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Zachary
2003-Dec-11, 08:11 PM
I'm just curious. I know the first belt is fairly near the Earth, and I'm wondering if most spacecraft today have to pass through it? I remember hearing somewhere that just to get into orbit you had to pass through it. Is this true or am I just talking gibberish? ](*,)

Cheers,
Zachary

ToSeek
2003-Dec-11, 08:19 PM
The lower belt stays above 400 km, which is where the space station orbits. The shuttle usually orbits at that altitude or lower.

How is it possible for manned space flights to survive the effects of the Van Allen Belts? (http://imagine.gsfc.nasa.gov/docs/ask_astro/answers/970630a.html)

Zachary
2003-Dec-11, 08:24 PM
The lower belt stays above 400 km, which is where the space station orbits. The shuttle usually orbits at that altitude or lower.

How is it possible for manned space flights to survive the effects of the Van Allen Belts? (http://imagine.gsfc.nasa.gov/docs/ask_astro/answers/970630a.html)

but....but....the ISS doesn't have a 5 foot thick lead lining! :o :P

ToSeek
2003-Dec-11, 08:32 PM
The lower belt stays above 400 km, which is where the space station orbits. The shuttle usually orbits at that altitude or lower.

How is it possible for manned space flights to survive the effects of the Van Allen Belts? (http://imagine.gsfc.nasa.gov/docs/ask_astro/answers/970630a.html)

but....but....the ISS doesn't have a 5 foot thick lead lining! :o :P

That makes it much easier to have a good barbecue. ;)

JayUtah
2003-Dec-11, 08:35 PM
The geometry of the Van Allen belts varies according to the 11-year cycle, and according to prevailing solar weather. Spacecraft in the higher altitudes of LEO will occasionally encounter the lower portions of the inner Van Allen belt. This is the situation that faces the ISS periodically.

The ISS uses several inches of high-density polyethylene in the living quarters as shielding against influx from the Van Allen belts.

Zachary
2003-Dec-11, 09:02 PM
The geometry of the Van Allen belts varies according to the 11-year cycle, and according to prevailing solar weather. Spacecraft in the higher altitudes of LEO will occasionally encounter the lower portions of the inner Van Allen belt. This is the situation that faces the ISS periodically.

The ISS uses several inches of high-density polyethylene in the living quarters as shielding against influx from the Van Allen belts.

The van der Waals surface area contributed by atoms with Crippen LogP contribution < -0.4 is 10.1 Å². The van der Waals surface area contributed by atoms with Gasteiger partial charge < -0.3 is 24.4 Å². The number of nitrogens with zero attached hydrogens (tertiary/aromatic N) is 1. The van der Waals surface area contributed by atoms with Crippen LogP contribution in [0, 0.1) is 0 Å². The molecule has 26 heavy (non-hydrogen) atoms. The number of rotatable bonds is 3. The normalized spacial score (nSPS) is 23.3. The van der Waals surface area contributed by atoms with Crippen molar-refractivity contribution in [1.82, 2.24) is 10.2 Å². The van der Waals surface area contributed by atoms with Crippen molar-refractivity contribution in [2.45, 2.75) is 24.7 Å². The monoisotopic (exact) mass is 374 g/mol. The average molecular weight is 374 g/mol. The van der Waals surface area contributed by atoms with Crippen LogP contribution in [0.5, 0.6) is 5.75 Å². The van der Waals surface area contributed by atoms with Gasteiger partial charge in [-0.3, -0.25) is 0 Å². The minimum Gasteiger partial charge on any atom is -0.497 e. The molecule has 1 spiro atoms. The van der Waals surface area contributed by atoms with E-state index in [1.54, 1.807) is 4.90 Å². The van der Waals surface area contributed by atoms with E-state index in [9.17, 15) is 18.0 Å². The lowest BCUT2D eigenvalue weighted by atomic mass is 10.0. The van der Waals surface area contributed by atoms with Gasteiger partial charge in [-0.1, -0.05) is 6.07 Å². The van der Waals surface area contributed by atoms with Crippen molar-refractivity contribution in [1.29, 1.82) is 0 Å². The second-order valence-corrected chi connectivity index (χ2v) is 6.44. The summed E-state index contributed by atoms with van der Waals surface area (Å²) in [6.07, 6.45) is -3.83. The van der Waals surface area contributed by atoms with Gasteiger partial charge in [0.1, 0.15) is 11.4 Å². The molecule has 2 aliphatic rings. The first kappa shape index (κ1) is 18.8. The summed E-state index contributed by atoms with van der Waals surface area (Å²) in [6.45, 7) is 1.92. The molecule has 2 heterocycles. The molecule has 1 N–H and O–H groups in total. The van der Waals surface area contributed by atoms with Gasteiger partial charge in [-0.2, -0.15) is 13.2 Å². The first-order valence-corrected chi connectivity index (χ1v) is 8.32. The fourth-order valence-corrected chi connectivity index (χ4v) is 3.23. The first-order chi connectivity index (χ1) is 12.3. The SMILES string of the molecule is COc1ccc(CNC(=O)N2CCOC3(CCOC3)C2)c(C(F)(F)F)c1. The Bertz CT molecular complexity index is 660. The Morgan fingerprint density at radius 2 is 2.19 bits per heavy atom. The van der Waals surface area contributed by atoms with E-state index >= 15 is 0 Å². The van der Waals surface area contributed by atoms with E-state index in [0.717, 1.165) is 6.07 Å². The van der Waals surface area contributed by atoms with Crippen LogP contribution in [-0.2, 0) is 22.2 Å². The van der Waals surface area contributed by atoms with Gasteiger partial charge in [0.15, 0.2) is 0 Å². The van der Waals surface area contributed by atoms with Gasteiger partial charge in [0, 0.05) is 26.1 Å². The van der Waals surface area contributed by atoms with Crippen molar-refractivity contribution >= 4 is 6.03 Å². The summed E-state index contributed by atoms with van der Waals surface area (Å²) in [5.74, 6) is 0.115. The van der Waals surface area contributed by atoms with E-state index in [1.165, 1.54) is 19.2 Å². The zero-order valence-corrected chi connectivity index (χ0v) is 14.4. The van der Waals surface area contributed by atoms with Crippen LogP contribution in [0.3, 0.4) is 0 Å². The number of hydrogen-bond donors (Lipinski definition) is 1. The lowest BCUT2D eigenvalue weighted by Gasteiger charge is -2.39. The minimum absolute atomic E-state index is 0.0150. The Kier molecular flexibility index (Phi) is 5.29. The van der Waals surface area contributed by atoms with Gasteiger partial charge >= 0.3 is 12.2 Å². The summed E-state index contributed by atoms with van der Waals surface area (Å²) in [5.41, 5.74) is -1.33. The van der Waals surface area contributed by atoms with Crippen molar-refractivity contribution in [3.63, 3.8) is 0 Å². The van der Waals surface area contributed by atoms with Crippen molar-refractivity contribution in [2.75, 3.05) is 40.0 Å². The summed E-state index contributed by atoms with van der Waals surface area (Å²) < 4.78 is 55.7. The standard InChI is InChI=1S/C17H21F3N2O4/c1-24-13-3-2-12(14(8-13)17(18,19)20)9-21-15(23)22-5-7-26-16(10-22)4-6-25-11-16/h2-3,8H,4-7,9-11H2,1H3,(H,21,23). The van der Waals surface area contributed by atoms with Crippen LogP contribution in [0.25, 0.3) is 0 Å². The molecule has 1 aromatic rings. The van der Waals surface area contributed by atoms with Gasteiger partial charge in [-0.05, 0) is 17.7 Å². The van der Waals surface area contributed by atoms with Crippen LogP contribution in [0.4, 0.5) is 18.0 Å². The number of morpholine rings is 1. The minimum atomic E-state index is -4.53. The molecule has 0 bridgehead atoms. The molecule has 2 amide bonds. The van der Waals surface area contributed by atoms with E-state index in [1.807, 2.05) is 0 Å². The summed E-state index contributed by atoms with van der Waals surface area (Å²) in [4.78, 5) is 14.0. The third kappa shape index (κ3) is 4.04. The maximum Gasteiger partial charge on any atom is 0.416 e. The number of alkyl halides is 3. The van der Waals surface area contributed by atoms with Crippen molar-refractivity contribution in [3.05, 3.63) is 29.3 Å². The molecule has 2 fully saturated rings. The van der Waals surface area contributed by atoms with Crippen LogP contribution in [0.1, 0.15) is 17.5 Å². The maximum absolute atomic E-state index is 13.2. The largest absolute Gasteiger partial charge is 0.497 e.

What kind of radiation does the belt mainly consist of? And for how long did Apollo 11 have to travel through the belt?

JayUtah
2003-Dec-11, 09:42 PM
There are two broadly defined Van Allen belts. In the inner belt you find energetic protons, energetic electrons, and alpha particles. In the outer belt you find primarly energetic electrons.

The passage through the significant parts of the Van Allen belts took about four hours. But since the intensity of the radiation was different at each point along the path, it's difficult to use that figure to arrive at an analytical estimate of exposure.

Shielding against alpha particles is trivial. A sheet of cardstock typically does the trick. Shielding against energetic protons is rather easy as well, since these are large, heavy particles that tend not to penetrate most solid materials except at very high energies. Shielding against electrons is more difficult, but is best accomplished by non-metallic materials. There is not as great a need to shield against electrons, however, since their biological effect is limited compared to that of the heavier particles.

Sigma_Orionis
2003-Dec-11, 11:26 PM
IIRC the "5 inch thick lead lining" is needed for Gamma radiation which is composed of electromagnetic waves, not particles.

JayUtah
2003-Dec-11, 11:39 PM
Yes, electromagnetic radiation in the ionizing wavelengths (generally anything shorter than visible light) requires thicker/denser shielding as wavelength decreases. Comparing the Van Allen belts to Chernobyl or Hiroshima is utterly unfounded.

Sigma_Orionis
2003-Dec-11, 11:52 PM
Yes, electromagnetic radiation in the ionizing wavelengths (generally anything shorter than visible light) requires thicker/denser shielding as wavelength decreases. Comparing the Van Allen belts to Chernobyl or Hiroshima is utterly unfounded.

Quite true, of course HBs conveniently forget to mention it while making their claims....

dgavin
2003-Dec-12, 04:58 AM
Here is something i worked up in response to Fox's lunar conspiracy show some years ago about the Van Allen Belts.

The information presented here was gleened from two universities that have no tie in's with NASA.
The Van Allen Belt(s) are two cresent shaped belts of radiation orbiting the earth's equator in a tourus that vary in intensity dependant upon the 11 year solar flare cycle. At the height of the cycle a third ring may or may not form even closer to earth inside the orbit of the first.